to relevant statutes, regulations, case authority, and page references to the administrative record.
of Dr. Wagner’s opinion insofar as it bore on Listing 12.05, are unsupported by substantial
evidence and recommend that the court vacate the decision and remand this case, without reaching
the plaintiff’s alternative SSR 83-20 argument.
Pursuant to the commissioner’s sequential evaluation process, 20 C.F.R. § 404.1520;
Goodermote v. Secretary of Health & Human Servs., 690 F.2d 5, 6 (1st Cir. 1982), the ALJ found,
in relevant part, that the plaintiff met the insured status requirements of the Social Security Act
through June 30, 2011, Finding 1, Record at 14; that, as of his date last insured, he had medically
determinable impairments of borderline intellectual functioning, a learning disorder, and alcohol
abuse/dependence, none of which significantly limited his ability to perform basic work-related
activities for 12 consecutive months, and, therefore, he did not have a severe impairment or
combination of impairments, Findings 3-4, id. at 14-15; and that he, therefore, was not disabled at
any time through June 30, 2011, his date last insured, Finding 5, id. at 20. The Appeals Council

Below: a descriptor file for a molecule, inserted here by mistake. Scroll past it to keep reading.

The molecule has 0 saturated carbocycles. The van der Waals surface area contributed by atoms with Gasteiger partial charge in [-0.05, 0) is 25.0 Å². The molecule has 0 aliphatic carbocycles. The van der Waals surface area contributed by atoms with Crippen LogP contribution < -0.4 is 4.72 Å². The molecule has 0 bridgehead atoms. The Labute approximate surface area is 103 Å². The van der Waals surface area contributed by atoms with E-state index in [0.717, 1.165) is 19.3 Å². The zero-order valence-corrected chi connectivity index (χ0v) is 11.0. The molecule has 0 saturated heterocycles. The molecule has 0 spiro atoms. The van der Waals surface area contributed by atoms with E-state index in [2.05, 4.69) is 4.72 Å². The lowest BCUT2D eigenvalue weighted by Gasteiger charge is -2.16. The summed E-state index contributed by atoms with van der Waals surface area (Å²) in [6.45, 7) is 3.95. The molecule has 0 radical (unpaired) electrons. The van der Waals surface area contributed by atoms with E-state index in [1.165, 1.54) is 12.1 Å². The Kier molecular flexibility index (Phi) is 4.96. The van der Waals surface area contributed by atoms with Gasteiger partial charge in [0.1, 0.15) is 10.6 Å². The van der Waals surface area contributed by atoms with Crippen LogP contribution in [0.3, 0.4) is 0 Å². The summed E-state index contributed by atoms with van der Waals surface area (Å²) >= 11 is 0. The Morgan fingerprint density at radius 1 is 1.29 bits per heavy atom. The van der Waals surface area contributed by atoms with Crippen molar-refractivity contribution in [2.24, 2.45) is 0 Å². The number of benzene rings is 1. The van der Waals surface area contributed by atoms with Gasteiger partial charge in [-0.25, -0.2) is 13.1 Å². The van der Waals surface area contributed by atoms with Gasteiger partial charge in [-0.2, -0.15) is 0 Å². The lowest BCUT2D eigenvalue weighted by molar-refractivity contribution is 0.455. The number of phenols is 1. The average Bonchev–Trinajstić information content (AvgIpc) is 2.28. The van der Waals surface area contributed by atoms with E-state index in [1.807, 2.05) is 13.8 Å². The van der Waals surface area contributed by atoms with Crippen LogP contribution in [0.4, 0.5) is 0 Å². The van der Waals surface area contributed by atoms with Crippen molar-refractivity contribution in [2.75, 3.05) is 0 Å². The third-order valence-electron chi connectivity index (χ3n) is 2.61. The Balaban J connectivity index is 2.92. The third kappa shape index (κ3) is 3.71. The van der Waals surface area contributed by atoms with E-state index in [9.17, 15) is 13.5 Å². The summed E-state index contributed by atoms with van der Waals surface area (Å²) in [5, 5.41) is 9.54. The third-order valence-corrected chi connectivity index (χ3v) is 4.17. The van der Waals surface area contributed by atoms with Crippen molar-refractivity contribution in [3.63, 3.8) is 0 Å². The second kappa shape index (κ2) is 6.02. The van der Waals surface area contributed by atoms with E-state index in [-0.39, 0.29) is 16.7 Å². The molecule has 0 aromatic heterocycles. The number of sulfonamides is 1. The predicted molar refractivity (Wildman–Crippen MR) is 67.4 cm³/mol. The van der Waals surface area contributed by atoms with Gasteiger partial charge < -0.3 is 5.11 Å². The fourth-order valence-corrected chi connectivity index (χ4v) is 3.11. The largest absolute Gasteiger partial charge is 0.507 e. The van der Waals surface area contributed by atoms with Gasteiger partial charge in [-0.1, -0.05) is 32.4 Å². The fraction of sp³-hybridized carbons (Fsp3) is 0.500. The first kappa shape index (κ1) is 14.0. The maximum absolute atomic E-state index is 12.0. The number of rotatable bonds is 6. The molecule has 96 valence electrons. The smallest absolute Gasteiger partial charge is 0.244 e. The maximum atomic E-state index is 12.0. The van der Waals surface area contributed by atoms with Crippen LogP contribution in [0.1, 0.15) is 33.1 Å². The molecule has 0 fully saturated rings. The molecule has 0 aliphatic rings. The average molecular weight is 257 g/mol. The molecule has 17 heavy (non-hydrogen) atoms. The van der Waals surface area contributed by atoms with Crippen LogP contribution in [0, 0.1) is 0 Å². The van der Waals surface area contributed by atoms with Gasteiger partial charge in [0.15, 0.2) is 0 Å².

declined to review the decision, id. at 1-3, making the decision the final determination of the
commissioner, 20 C.F.R. § 404.981; Dupuis v. Secretary of Health & Human Servs., 869 F.2d 622,
623 (1st Cir. 1989).
The standard of review of the commissioner’s decision is whether the determination made
is supported by substantial evidence. 42 U.S.C. § 405(g); Manso-Pizarro v. Secretary of Health
& Human Servs., 76 F.3d 15, 16 (1st Cir. 1996). In other words, the determination must be
supported by such relevant evidence as a reasonable mind might accept as adequate to support the
conclusion drawn. Richardson v. Perales, 402 U.S. 389, 401 (1971); Rodriguez v. Secretary of
Health & Human Servs., 647 F.2d 218, 222 (1st Cir. 1981).
The ALJ reached Step 2 of the sequential evaluation process. Although a claimant bears